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Canadian Association For Free Expression







Marc Lemire demands adjournment of Canadian Human Rights Tribunal until Federal Court rules on CHRC abuse of Section 37


July 5, 2007


To: Canadian Human Rights Tribunal,

160 Elgin St. , 11th Floor,

Ottawa , ON K1A 1J4




To the Tribunal:


This is a motion for an adjournment sine die pending the disposition of the respondent’s application to the Federal Court of Canada in Lemire v. Warman et al., Court File No. T-860-07, for a determination of the claim to public interest immunity by the Canadian Human Rights Commission pursuant to section 37 of the Canada Evidence Act (hereinafter referred to as “the CEA.”)


The respondent filed the Notice of Application on May 17, 2007. The application concerns the invocation of section 37 of the CEA on May 9 and 10, 2007 by the Commission during the testimony of Hannya Rizk and Dean Steacy. It also concerns the invocation of section 37 by the Commission in response to the motion by the respondent for a subpoena of Bell Canada .


The Tribunal was served with the Notice of Application on May 25, 2007.


Notices of Appearance in the proceeding have been filed by the Canadian Human Rights Commission, the Attorney General of Canada, the Canadian Association for Free Expression Inc. and the Canadian Free Speech League.


The Law


It is submitted that the normal and expected procedure where a section 37 objection has been made is for the inferior court or tribunal to adjourn the proceedings to allow the matter to be taken to the superior courts. The following are examples from the case law:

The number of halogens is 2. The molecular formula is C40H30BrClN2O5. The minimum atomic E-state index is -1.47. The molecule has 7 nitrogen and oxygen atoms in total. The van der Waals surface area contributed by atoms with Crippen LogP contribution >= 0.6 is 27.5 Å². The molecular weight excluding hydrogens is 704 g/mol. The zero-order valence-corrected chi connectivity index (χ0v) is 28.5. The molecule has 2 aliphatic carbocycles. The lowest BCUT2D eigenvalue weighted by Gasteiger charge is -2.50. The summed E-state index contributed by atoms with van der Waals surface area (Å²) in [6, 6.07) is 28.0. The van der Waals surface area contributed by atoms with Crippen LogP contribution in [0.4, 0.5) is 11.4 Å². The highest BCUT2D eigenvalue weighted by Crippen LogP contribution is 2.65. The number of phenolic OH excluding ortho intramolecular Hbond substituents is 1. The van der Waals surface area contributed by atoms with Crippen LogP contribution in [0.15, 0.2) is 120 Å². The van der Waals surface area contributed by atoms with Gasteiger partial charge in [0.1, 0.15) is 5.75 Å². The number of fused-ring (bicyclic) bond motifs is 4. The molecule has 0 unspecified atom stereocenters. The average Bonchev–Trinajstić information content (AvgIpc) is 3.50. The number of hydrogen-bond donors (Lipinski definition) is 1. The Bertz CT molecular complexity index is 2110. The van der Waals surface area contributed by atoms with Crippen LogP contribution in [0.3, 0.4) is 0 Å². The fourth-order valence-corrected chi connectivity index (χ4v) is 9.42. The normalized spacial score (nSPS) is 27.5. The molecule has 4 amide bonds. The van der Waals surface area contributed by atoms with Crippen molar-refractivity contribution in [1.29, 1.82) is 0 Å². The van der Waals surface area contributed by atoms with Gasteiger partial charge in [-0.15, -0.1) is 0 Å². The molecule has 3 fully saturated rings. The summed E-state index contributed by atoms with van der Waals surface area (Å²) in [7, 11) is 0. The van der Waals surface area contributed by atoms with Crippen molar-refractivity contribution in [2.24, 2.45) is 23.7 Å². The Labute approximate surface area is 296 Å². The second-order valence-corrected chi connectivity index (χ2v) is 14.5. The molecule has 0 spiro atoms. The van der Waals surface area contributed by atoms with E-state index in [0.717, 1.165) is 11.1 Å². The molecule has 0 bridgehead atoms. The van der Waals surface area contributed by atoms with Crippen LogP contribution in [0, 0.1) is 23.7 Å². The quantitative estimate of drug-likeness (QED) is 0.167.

1. In R. v. Richards (1997), 115 C.C.C. (3d) 377 (Ont. C.A.), the judge in a preliminary hearing adjourned the inquiry to allow the Crown to bring an application under s. 37 of the CEA for an order prohibiting disclosure of the information. On appeal, the Ontario Court of Appeal stated:


2 In the course of the preliminary inquiry, the Crown objected to disclosure of information pertaining to the location from which the police officer observed the alleged sale and the description of the automobile used by the undercover officers when the alleged drug purchase was made. Judge Casey, of the Provincial Division, concluded, correctly in our view, that the information was relevant to the issue of identification, and could not be excluded under the very limited power to exclude relevant defence evidence set down in R. v. Seaboyer (1991), 66 C.C.C. (3d) 321 (S.C.C.) at 391. We do not read Judge Casey's reasons as having determined the Crown's public interest privilege claim. Instead, he adjourned the inquiry to allow the Crown to bring an application under s. 37 of the Canada Evidence Act, R.S.C. 1985, c. C-5 for an order prohibiting disclosure of the information.